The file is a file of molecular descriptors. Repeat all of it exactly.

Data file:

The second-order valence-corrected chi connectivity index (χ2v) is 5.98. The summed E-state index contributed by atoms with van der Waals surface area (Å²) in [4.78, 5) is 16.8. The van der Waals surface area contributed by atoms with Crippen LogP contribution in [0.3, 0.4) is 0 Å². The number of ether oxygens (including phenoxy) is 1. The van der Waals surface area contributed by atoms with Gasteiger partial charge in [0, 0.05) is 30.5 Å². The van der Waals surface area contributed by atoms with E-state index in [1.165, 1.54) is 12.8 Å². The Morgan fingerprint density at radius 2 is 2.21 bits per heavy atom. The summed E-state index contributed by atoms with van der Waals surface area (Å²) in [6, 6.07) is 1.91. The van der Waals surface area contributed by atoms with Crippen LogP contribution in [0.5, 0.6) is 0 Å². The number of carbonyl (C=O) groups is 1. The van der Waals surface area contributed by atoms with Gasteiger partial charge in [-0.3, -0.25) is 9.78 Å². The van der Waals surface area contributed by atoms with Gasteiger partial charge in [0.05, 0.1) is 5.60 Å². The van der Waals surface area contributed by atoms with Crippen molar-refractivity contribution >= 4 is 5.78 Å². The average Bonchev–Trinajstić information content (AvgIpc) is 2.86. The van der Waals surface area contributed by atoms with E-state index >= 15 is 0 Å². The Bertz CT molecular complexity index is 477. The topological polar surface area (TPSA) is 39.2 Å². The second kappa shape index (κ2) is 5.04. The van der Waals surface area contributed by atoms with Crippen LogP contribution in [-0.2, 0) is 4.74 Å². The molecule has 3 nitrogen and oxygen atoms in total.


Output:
The second-order valence-corrected chi connectivity index (χ2v) is 5.98. The summed E-state index contributed by atoms with van der Waals surface area (Å²) in [4.78, 5) is 16.8. The van der Waals surface area contributed by atoms with Crippen LogP contribution in [0.3, 0.4) is 0 Å². The number of ether oxygens (including phenoxy) is 1. The van der Waals surface area contributed by atoms with Gasteiger partial charge in [0, 0.05) is 30.5 Å². The van der Waals surface area contributed by atoms with E-state index in [1.165, 1.54) is 12.8 Å². The Morgan fingerprint density at radius 2 is 2.21 bits per heavy atom. The summed E-state index contributed by atoms with van der Waals surface area (Å²) in [6, 6.07) is 1.91. The van der Waals surface area contributed by atoms with Crippen LogP contribution in [0.5, 0.6) is 0 Å². The number of carbonyl (C=O) groups is 1. The van der Waals surface area contributed by atoms with Gasteiger partial charge in [-0.3, -0.25) is 9.78 Å². The van der Waals surface area contributed by atoms with Gasteiger partial charge in [0.05, 0.1) is 5.60 Å². The van der Waals surface area contributed by atoms with Crippen molar-refractivity contribution >= 4 is 5.78 Å². The average Bonchev–Trinajstić information content (AvgIpc) is 2.86. The van der Waals surface area contributed by atoms with E-state index >= 15 is 0 Å². The Bertz CT molecular complexity index is 477. The topological polar surface area (TPSA) is 39.2 Å². The second kappa shape index (κ2) is 5.04. The van der Waals surface area contributed by atoms with Crippen LogP contribution in [-0.2, 0) is 4.74 Å². The molecule has 3 nitrogen and oxygen atoms in total.